Women’s Names, Traditions, and Statistics Oh My!

I think this will be just a general “What in the world are we saying?” blog. Yesterday I wrote about keeping my name upon marriage.  In previewing it before publishing, I went back to one of my links…the one that said “70% of Americans think women should take their husband’s name upon marriage” and 50% said there should be a law requiring it.

It turned out that there were at least fifteen other sites I counted that quoted that same message. I stopped counting and returned to my blog. Supposedly it was a “national” study out of Indiana University’s sociology department that claimed that :

About 70% of Americans agree, either somewhat or strongly, that it’s beneficial for women to take her husband’s last name when they marry, while 29% say it’s better for women to keep their own names, finds a study being presented today at the American Sociological Association’s annual meeting in San Francisco. Researchers from Indiana University and the University of Utah asked about 815 people a combination of multiple choice and open-ended questions to come up with the findings. Laura Hamilton, a sociology researcher at Indiana University and one of the study authors, says that while gender-neutral terms such as “chairperson” have become commonplace, the same logic hasn’t carried over to name change.

Now I somehow managed to get my master’s degree without having to take statistics so I don’t always “get” what statistics say. However, isn’t 70% of 815 people 570 people?  Would the news headlines in USA TODAY and Glamour magazine have had the same impact if the banner read 570 Americans agree brides….”  I don’t THINK so!  At what point does 570 Americans translate into 70% of Americans? At what point do statistics like that become significant?  Look at this comparison study:

In 2008, Gallup interviewed more than 350,000 U.S. adults as part of Gallup Poll Daily tracking. That includes interviews with 1,000 or more residents of every U.S. state except Wyoming (885) and North Dakota (953), as well as the District of Columbia (689). There were more than 15,000 interviews conducted with residents of California, New York, Pennsylvania, Texas, and Florida.

This large data set provides the unique ability to give reliable estimates of state-level characteristics for 2008. Each sample of state residents was weighted by demographic characteristics to ensure it is representative of the state’s population.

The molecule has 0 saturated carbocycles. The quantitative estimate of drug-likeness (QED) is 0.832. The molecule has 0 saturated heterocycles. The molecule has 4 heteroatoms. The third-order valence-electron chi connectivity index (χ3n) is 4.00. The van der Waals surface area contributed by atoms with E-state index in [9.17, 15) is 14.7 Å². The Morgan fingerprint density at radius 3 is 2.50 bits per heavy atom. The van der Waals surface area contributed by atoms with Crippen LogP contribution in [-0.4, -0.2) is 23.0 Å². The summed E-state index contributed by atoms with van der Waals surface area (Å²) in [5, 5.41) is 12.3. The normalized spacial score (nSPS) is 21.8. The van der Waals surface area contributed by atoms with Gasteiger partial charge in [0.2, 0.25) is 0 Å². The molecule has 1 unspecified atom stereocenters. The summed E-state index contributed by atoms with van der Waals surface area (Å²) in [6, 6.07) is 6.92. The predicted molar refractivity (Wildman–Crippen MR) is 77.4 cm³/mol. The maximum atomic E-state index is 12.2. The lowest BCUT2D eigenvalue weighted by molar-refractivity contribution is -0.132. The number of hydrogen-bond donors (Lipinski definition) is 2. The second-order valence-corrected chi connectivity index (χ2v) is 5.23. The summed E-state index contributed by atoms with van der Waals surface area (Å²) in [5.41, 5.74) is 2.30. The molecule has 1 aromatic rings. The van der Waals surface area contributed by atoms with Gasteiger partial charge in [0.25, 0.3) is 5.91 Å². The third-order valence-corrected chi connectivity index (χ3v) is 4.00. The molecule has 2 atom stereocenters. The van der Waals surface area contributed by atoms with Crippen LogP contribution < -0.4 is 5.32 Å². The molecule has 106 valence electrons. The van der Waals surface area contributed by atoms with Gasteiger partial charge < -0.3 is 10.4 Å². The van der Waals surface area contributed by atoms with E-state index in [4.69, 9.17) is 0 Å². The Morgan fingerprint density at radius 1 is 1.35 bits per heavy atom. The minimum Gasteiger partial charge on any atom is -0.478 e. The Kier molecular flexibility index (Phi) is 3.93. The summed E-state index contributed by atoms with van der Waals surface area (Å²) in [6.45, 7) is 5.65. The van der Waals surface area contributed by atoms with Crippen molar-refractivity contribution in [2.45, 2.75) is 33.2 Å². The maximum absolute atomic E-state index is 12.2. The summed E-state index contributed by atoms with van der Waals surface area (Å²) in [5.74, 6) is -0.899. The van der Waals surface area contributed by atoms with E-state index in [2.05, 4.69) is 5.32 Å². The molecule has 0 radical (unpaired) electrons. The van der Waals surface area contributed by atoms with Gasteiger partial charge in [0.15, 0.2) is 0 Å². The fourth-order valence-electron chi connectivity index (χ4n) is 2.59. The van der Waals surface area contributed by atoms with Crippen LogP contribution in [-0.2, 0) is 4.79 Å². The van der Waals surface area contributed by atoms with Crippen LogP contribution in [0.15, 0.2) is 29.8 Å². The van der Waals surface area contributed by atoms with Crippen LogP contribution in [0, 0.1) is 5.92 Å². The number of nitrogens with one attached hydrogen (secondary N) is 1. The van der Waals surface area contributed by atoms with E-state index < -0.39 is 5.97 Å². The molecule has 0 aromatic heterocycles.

Wouldn’t you tend to believe 70% of those polled would represent the thoughts of Americans over 570 people representing 70%?

Now supposedly, these report findings included additional studies which agreed with the researcher’s findings. Would their findings be any more valid?

I do not wish to get into religious discussion here, but I would surely like to know the background of those 570 people. I think a full disclosure would only be fair. 

According to internet information I could find on Utah and Indiana, Utah is 67% Mormon. The closeness of the family is of fundamental importance to that group. 

The “fundamentalist” Mormons still teach that women are dependent upon their husbands to get into heaven.

If a woman can’t get into heaven without her husband, she’d better be wearing his name. Isn’t that what you could conclude?

As far as Indiana goes, 32.6% of the Indiana faithful are Fundamentalist/Evangelical/Pentacostal. Another 18.7% are Roman Catholic.  Both of those groups are also very conservative in their views of authority within a marriage.

I believe that that is part of what the whole name discussion is about: authority in a marriage. How can a man view himself as the head of his household if the woman believes she is his equal? I happen to occasionally watch The Duggars on TV. I caught the episode where the oldest son was marrying. During the interview of the minister he said, “It is only right that the bride pass from the authority of her father to the authority of her husband.” or something very similiar. To me that sounds suspiciously like being owned as property. If the bride’s changing her name is beneficial, I ask  beneficial to whom?

Genesis 2:24 says:  For this reason a man shall leave his father and his mother, and be joined to his wife; and they shall become one flesh. It doesn’t say the woman shall leave her father and mother, only the man. If he is the one who should be leaving, why should he be the one to retain his name and not her her own? Of course when this was written nobody had a last name!

According to statistics, 90% of American brides take the names of their husbands when they marry. However, that is overwhelmingly among those first time brides who are marrying first time grooms when they are young. Among those women who are marrying for the first time later in life, which seems to be a growing trend, there is a higher percentage of those retaining their own names.

Why would a woman want to keep her own name? There are many reasons. She may not wish to lose the sense of her own identity. She may believe it is an equality issue. She may wish to continue identifying with strong ethnic relationships with her family. She may not wish to be a second (or fifth) Mrs. Him. She may have a good reputation as a professional already. Professional women making name changes can lose a lot of clientele in the transaction. In some Latin American countries the woman uses her husband’s name first and then her name. Anne Smith marries John Doe becomes Anne Doe Smith. She may wish to continue that “tradition”. She may closely identify with her family’s history and status…a Rockefeller marrying a Smith (as if that woud ever happen).

Whatever the reason for taking a husband’s name, it is strictly tradition. Tradition can be a powerful tool in deciding who is “in” and who is “out” in a community. There are often strong repercussions to breaking with tradition. It is not something that a young woman generally does on a whim. But if she does decide to maintain her maiden-birth name, she should be able to do it without condemnation from the community…and without having to read headlines like 70% of all Americans think brides should change their names.